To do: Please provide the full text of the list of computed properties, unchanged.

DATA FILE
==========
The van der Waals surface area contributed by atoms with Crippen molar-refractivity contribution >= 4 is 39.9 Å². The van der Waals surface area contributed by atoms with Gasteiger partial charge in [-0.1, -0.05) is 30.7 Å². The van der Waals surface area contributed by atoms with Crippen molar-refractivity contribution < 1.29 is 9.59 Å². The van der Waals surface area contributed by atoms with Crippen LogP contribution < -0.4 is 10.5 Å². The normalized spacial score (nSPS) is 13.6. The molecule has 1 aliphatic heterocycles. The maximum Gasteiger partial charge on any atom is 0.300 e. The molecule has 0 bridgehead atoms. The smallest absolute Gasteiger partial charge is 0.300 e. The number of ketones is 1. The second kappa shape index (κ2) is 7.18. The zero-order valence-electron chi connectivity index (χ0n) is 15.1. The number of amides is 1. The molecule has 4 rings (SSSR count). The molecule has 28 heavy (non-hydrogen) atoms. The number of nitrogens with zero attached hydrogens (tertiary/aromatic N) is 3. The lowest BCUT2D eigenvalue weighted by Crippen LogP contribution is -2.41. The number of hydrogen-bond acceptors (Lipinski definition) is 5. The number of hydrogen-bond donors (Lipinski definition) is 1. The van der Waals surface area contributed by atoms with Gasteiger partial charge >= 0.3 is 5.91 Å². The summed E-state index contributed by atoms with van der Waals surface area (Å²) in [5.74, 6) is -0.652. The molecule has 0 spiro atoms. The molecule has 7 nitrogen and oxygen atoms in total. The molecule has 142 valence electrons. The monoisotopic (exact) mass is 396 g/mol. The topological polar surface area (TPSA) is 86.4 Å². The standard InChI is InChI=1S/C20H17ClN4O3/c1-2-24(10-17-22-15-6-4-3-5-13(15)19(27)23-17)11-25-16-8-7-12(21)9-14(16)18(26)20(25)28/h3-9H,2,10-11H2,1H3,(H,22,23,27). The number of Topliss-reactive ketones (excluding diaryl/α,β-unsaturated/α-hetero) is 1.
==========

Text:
The van der Waals surface area contributed by atoms with Crippen molar-refractivity contribution >= 4 is 39.9 Å². The van der Waals surface area contributed by atoms with Gasteiger partial charge in [-0.1, -0.05) is 30.7 Å². The van der Waals surface area contributed by atoms with Crippen molar-refractivity contribution < 1.29 is 9.59 Å². The van der Waals surface area contributed by atoms with Crippen LogP contribution < -0.4 is 10.5 Å². The normalized spacial score (nSPS) is 13.6. The molecule has 1 aliphatic heterocycles. The maximum Gasteiger partial charge on any atom is 0.300 e. The molecule has 0 bridgehead atoms. The smallest absolute Gasteiger partial charge is 0.300 e. The number of ketones is 1. The second kappa shape index (κ2) is 7.18. The zero-order valence-electron chi connectivity index (χ0n) is 15.1. The number of amides is 1. The molecule has 4 rings (SSSR count). The molecule has 28 heavy (non-hydrogen) atoms. The number of nitrogens with zero attached hydrogens (tertiary/aromatic N) is 3. The lowest BCUT2D eigenvalue weighted by Crippen LogP contribution is -2.41. The number of hydrogen-bond acceptors (Lipinski definition) is 5. The number of hydrogen-bond donors (Lipinski definition) is 1. The van der Waals surface area contributed by atoms with Gasteiger partial charge >= 0.3 is 5.91 Å². The summed E-state index contributed by atoms with van der Waals surface area (Å²) in [5.74, 6) is -0.652. The molecule has 0 spiro atoms. The molecule has 7 nitrogen and oxygen atoms in total. The molecule has 142 valence electrons. The monoisotopic (exact) mass is 396 g/mol. The topological polar surface area (TPSA) is 86.4 Å². The standard InChI is InChI=1S/C20H17ClN4O3/c1-2-24(10-17-22-15-6-4-3-5-13(15)19(27)23-17)11-25-16-8-7-12(21)9-14(16)18(26)20(25)28/h3-9H,2,10-11H2,1H3,(H,22,23,27). The number of Topliss-reactive ketones (excluding diaryl/α,β-unsaturated/α-hetero) is 1.